However, I never lost my love for the piano, and I finally have one again after twenty years of electronic keyboards and playing on other people's pianos. Satin ebony finish, matching bench, and a top big enough to lie on while singing torch songs.

Oh, yeah. 


( 18 brains — Leave a chunk of brain! )
Jan. 28th, 2008 02:36 pm (UTC)
I have a full sized grand that was my Yule gift to myself the year I divorced my ex. Somehow we could afford everything he wanted, but any type of piano so I could keep playing was somehow too much. Anyway, I bought the piano, and then had to find a house with a room big enough to house it. I now have a lovely piano instead of a dining table in what was supposed to be the formal dining room. Priorities, don't you know.
Jan. 29th, 2008 12:03 am (UTC)
Good for you, I say! Such priorities are very important.

And 'grats to attack_laurel on having a new friend to play with!!
Jan. 28th, 2008 02:43 pm (UTC)
And at least with beating back the pudge, you can actually GET up onto a piano, hahahahah You'll look fab up there with your fuzzy slippers and PJs...sing it sista!
Jan. 28th, 2008 02:44 pm (UTC)
Congradulations on your new piano! That's awesome!
Jan. 28th, 2008 03:08 pm (UTC)
Oh, baby grand... That's absolutely lovely!

The only time I don't send reservations is when I'm planning to day-trip and don't mind not getting on-board. Otherwise, my check is IN THE MAIL!!!!
Jan. 28th, 2008 03:18 pm (UTC)
I *wish* I could play a piano, or any keyboard for that matter. My left hand is terminally STUPID, so even though I took lessons and tried, it never worked.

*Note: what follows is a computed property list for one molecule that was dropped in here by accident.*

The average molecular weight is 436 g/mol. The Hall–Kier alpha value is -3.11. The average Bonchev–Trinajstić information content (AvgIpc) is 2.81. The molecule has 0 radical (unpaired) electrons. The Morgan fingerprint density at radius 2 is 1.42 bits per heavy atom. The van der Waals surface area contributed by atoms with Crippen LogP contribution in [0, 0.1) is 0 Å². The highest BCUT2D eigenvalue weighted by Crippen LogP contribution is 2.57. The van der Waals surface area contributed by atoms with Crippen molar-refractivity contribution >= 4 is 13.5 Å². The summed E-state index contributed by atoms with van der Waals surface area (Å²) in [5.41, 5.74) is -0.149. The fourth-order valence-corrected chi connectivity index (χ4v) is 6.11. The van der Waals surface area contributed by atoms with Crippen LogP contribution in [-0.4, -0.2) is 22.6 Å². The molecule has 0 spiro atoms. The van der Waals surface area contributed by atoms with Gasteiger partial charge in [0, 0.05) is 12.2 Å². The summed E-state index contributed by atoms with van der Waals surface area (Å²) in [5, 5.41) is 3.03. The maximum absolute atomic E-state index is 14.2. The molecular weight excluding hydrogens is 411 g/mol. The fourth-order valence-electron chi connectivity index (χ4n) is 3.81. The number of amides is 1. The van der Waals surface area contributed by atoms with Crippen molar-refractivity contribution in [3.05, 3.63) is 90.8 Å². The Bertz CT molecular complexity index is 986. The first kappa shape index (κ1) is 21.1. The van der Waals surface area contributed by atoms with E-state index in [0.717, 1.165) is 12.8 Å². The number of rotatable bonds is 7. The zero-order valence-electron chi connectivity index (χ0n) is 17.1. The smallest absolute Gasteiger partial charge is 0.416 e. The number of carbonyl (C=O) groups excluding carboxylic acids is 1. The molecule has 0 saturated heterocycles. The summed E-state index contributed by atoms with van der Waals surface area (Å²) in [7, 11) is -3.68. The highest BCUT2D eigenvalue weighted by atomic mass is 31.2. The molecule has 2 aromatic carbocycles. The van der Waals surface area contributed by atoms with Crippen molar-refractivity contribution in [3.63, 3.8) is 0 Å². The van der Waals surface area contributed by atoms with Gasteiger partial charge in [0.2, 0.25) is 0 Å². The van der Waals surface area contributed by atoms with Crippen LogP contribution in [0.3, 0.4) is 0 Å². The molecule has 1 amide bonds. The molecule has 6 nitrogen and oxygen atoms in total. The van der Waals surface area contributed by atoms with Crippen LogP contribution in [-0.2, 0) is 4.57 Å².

And it would be so helpful, since I cannot sight read. Any songs I learn are from repeated hearings..
Jan. 28th, 2008 03:34 pm (UTC)
But pianos aren't period! What are you thinking?!?

::runs and hides now::
Jan. 28th, 2008 03:38 pm (UTC)
Nor is my concertina. Pthbbbt.
Jan. 28th, 2008 03:41 pm (UTC)
We'll always have Metairie. :-)

A new baby grand.. and not even used. Very cool, and congrats.

I hope you get to wear that thing out.
Jan. 28th, 2008 04:14 pm (UTC)
We know how you feel, Paul's eventual goal is to have a baby grand, he trained to be a concert pianist when he was a teenager, until he rebelled against his teacher and always having to play the classics in favor of David Lanz and other slightly more new age stuff, so he quit lessons. He has the most beautiful long thin fingers that can stretch an octave and 3 keys without hitting any of the keys in-between. (unlike my stubby little boy hands) When at home with his parents, he would play on their badly out of tune upright, when at college he would go into hotel lobbies and play their grand pianos, in Peru for two years he didn't play because of lack of access to a piano, and when we got married and joined the military he went for another 3 years without a piano in the home, until father's day 5 years ago in which the kids and I bought him a Yamaha Clavinova upright. He plays every day, and now Emmie does too, having a piano in the home creates a centerpiece for holiday singing, evening unwinding, and general "Von trapp family singers" style hijinks. Congratulations on making your house a home by your purchase of its heart!
Jan. 28th, 2008 04:53 pm (UTC)
I was going to reply to attack_laurel's post, but you expressed what I was thinking far more eloquently than I ever could have.